But only the Arkansas measure passed, establishing charitable games such as bingo and raffles in the state. Other measures seeking an expansion of gambling failed despite the fact that opponents were heavily outspent.
In Maryland, voters will decide on a constitutional amendment that would allow 15,000 slot machines at five locations: one each in Baltimore City and Allegany, Anne Arundel, Cecil and Worcester counties.
Frederick W. Puddester, chairman of For Maryland, For Our Future, the pro-slots ballot committee, declined to disclose any donors. He said that discussions about who's funding the campaigns - along with warnings from opponents that monied gambling interests and out-of-state donors will muddy the debate - would divert attention from the important issues. Proponents say that without slots revenue, the state would have to resort to budget cuts or tax increases.
"There is all this talk about our budget and money, but the main point here is the state budget," said Puddester, a former state budget secretary. "If this thing fails, we're down $600 million. That's the budget that really matters."
The anti-slots crowd emphasizes the grass-roots nature of its campaign and that many donations come from residents and small businesses in increments of $25, $50 and $100. The profile of the big donor is harder to pin down.
"It's no surprise who's funding the pro side," said Aaron Meisner of Stop Slots Maryland. "With the anti side, it's hard to put your finger on what motivates the typical person to write a large check."
Bainum served two terms in the General Assembly until 1986, when he ran for Congress and lost. He founded Choice Hotels, a lodging concern he spun off from nursing home operator Manor Care Inc. in 1996. He's also a member of Democratic presidential candidate Barack Obama's national finance committee.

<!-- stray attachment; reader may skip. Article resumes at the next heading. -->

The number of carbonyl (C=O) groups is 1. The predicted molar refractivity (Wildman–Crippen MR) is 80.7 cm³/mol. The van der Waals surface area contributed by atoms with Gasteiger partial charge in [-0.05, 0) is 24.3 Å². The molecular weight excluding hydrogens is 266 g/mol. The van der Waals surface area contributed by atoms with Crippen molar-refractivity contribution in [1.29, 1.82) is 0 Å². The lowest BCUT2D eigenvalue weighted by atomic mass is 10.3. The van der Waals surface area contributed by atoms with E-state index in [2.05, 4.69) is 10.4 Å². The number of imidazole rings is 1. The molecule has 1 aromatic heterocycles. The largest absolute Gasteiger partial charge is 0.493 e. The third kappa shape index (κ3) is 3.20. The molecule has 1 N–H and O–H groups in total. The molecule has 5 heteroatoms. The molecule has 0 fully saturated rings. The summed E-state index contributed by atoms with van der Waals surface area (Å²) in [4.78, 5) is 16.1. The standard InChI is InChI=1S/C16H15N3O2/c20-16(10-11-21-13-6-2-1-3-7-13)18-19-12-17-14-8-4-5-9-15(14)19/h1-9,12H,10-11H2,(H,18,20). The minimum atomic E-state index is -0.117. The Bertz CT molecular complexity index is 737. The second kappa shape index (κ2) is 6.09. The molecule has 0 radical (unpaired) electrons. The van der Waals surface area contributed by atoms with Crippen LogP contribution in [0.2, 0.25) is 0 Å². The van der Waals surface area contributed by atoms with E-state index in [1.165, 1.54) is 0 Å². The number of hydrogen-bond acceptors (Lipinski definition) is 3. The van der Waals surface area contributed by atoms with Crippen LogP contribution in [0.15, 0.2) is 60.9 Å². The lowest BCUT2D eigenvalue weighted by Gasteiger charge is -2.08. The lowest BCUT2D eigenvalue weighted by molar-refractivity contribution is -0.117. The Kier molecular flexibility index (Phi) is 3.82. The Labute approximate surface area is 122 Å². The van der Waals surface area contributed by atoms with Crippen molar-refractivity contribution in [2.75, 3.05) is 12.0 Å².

He said he consistently voted to slash the marketing budget for the state lottery when he served in the state legislature. Bainum is a Seventh-day Adventist, a member of a denomination that opposes gambling, but he said that his opposition to the referendum stems from his belief that it's the wrong way to fund government.
Houghton's Aspen Institute is a nonprofit center for education and conferences on world issues; she also has served on the Board of Regents at the University System of Maryland. While she often stays behind the scenes, her high-powered connections came to the fore when the Elian Gonzalez family was secreted at her estate after the 2000 raid on their Miami home.
She has also been a major backer of Stop Slots Maryland, a group that that has lobbied against slots proposals for years, and she expects to give more money as the referendum nears. Her politics have always been liberal - she said she would favor communism if it worked in practice. But slots, she said, will scar neighborhoods with crime and addiction.
"It's one thing to go to Las Vegas, but you don't want that at home," she said.
Some donors are new to the fight.
Crockett, who calls himself an "up-from-the-bootstraps kind of guy" who grew up with meager means, has done well financially and serves as chairman and chief executive officer of Sterling Construction Services Inc., which has offices in Rockville and Baltimore. He said he recently made a donation to the anti-slots campaign but declined to say how much. Slots present a "false hope," he said.
"I see this as a way I can possibly aid in keeping this out of the state of Maryland," he said.